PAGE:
All the talk of “enjoying” one’s holidays contains many wrong notions, about leisure. One can “enjoy” leisure even while doing some other useful work, such as social service, helping the weak, the handicapped elders and the hapless, educating the illiterate. In our country the vast majority urgently needs instruction and enlightenment from those who are better placed in life and has had the benefit of education. And yet it is the height of callousness and a distinct failure of one’s duty as a wide awake citizen if we are selfish and ignore our social responsibility because there is no punishment of any kind yet devised by even the most powerful administrator or dictator for those who “kill” time and waste their leisure. But this does not mean that we should become irresponsible and wasteful or that we would behave and conduct ourselves better only under the fear of some punishment.

A person’s mental, moral and intellectual development can be judged by this yardstick. Does he know how to make the best possible use of leisure? Of course there is no uniformity in this area’ people can, and do, use their leisure hours differently depending upon their circumstances. But while a good intelligent citizen uses his leisure gainfully, a bad, careless and irresponsible citizen merely wastes his time when there is leisure. Example has been known in history of people who have utilized their leisure to overcome their crippling weakness and handicaps. The story goes that in ancient Greece, Demosthenes, who was a stammered and was conscious of his handicap even though he wanted to become a great orator, overcame his handicap during his spare time by putting pebbles in his mouth, shouting and speaking hour after hour against the noise of the sea waves. After sometime he discovered that, as a result of the prolonged practice he could speak clearly, fairly well and without stammering. Leisure thus, can be used to overcome deficiencies, and add an extra dimension to our character and capacities. It all depends on how we spend it.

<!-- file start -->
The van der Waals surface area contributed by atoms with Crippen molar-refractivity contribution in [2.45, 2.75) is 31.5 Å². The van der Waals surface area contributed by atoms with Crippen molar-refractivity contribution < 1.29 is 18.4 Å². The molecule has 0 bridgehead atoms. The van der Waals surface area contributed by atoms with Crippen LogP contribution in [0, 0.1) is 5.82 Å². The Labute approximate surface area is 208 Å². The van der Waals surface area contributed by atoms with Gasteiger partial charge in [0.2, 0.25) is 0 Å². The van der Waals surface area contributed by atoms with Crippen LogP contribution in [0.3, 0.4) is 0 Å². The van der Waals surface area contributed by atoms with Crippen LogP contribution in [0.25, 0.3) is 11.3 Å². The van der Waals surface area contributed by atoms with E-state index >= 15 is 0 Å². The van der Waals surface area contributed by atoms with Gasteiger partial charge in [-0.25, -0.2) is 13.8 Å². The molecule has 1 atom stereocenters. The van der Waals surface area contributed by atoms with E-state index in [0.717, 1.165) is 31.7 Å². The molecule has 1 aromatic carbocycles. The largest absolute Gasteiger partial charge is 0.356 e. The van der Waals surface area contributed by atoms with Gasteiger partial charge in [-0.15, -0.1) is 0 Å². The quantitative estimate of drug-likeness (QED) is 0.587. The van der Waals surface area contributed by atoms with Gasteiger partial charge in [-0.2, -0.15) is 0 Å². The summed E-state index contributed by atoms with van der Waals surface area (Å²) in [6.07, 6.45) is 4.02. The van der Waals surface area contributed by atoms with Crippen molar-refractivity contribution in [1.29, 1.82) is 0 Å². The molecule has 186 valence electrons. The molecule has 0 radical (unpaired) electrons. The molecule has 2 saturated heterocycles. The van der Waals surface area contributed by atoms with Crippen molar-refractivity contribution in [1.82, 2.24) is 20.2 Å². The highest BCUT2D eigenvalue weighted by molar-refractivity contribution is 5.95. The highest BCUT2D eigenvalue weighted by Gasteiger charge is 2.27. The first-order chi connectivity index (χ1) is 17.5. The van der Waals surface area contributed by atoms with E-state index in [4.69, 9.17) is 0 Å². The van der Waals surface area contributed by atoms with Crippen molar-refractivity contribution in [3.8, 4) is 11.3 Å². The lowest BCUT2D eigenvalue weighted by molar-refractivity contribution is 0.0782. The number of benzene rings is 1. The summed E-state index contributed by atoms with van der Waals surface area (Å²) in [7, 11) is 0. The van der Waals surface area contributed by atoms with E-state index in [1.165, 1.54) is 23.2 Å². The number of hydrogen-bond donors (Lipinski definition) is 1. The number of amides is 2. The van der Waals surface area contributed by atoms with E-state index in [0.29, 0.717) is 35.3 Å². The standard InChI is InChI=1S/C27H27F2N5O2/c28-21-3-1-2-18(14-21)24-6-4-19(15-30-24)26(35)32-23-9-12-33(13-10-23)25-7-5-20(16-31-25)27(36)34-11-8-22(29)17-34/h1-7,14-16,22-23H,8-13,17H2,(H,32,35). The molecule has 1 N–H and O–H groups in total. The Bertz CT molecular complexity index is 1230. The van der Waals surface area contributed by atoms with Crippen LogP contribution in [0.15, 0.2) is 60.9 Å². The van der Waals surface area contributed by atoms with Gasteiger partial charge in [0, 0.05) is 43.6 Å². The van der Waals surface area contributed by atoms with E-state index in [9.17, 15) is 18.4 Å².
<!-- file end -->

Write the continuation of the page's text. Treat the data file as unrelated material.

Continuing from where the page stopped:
Essay Topics about LIVE AND LET LIVE